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What is a Repurchase Agreement (Repo)?


A repurchase agreement (repo) is a type of short-term borrowing instrument that an entity, usually the government, can use to raise funds.

What a Repo is?

Repos serve the same purpose as payday loans. Financial institutions frequently do so on behalf of other businesses (such as the federal government). They are a type of money market instrument that typically matures overnight. The seller promises to repurchase the securities with interest the next day after the investor purchases it. Due to their quick maturity, repurchase agreements frequently have interest rates that are higher than those of other investment possibilities. When a company needs to raise quick cash, they may employ these agreements. On a short-term loan, the security they sell the investor serves as the security.

How do repurchase agreements operate?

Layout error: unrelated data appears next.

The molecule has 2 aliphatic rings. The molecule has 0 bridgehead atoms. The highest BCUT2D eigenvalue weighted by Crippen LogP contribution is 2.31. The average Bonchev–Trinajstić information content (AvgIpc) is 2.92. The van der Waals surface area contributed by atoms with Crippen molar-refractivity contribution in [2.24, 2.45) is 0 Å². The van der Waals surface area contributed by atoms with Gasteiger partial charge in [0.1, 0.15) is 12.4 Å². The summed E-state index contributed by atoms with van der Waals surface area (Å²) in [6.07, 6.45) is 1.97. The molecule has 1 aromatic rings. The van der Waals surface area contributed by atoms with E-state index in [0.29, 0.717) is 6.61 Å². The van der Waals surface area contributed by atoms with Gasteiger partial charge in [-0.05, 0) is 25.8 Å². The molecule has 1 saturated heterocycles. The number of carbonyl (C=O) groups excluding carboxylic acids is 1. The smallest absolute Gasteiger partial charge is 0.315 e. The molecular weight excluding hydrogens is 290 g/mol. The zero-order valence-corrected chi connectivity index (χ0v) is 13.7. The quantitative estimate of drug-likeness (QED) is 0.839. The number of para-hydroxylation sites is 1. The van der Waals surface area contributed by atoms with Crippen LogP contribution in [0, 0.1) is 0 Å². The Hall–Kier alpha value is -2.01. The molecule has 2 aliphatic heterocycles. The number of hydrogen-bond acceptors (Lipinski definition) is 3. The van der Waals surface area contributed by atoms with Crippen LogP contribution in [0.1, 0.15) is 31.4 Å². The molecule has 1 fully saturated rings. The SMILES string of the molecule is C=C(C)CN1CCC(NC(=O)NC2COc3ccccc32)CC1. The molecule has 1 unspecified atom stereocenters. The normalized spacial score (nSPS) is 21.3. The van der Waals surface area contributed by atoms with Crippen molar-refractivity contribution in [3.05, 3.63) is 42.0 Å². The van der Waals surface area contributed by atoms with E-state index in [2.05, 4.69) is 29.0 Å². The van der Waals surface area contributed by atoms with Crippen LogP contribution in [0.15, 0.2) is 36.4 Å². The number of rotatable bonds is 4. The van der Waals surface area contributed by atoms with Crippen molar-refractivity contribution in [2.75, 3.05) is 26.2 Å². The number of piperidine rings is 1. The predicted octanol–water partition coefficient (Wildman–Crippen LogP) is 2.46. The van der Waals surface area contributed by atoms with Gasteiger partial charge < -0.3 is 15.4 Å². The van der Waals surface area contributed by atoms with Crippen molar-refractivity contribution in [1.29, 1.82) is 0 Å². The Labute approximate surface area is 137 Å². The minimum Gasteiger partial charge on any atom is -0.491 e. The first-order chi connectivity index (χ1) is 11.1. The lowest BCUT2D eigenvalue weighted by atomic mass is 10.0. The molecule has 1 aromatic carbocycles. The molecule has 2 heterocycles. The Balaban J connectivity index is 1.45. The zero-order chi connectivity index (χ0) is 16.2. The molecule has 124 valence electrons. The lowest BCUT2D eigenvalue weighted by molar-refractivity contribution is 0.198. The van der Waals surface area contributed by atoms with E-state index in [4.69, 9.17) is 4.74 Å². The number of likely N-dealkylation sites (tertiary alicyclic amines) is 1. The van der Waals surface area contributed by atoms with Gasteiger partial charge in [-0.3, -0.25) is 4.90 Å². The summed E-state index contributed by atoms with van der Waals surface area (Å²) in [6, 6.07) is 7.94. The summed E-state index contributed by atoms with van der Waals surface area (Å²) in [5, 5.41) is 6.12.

A secured short-term loan with a repurchase agreement is sold by one party to another (typically a financial institution). The transaction involves the selling of securities that serve as the loan’s collateral.

The seller promises to repurchase the securities after a brief period of time when they sell the repurchase agreement to the buyer. Repurchase agreements frequently mature in a single day, but they may continue longer. Due to the short duration, repurchase agreements have higher interest rates than other securities transactions. The cost of a short-term loan is this interest, which the seller pays to the buyer.

Both parties benefit from these contracts. They first enable the seller to raise the urgently required short-term financing. The buyer will benefit from them as well because they will allow them to quickly turn a profit.

The securities that are exchanged as part of repurchase agreements, which are a component of the money market, are frequently securities with a government guarantee, like U.S. Treasury bills or bonds.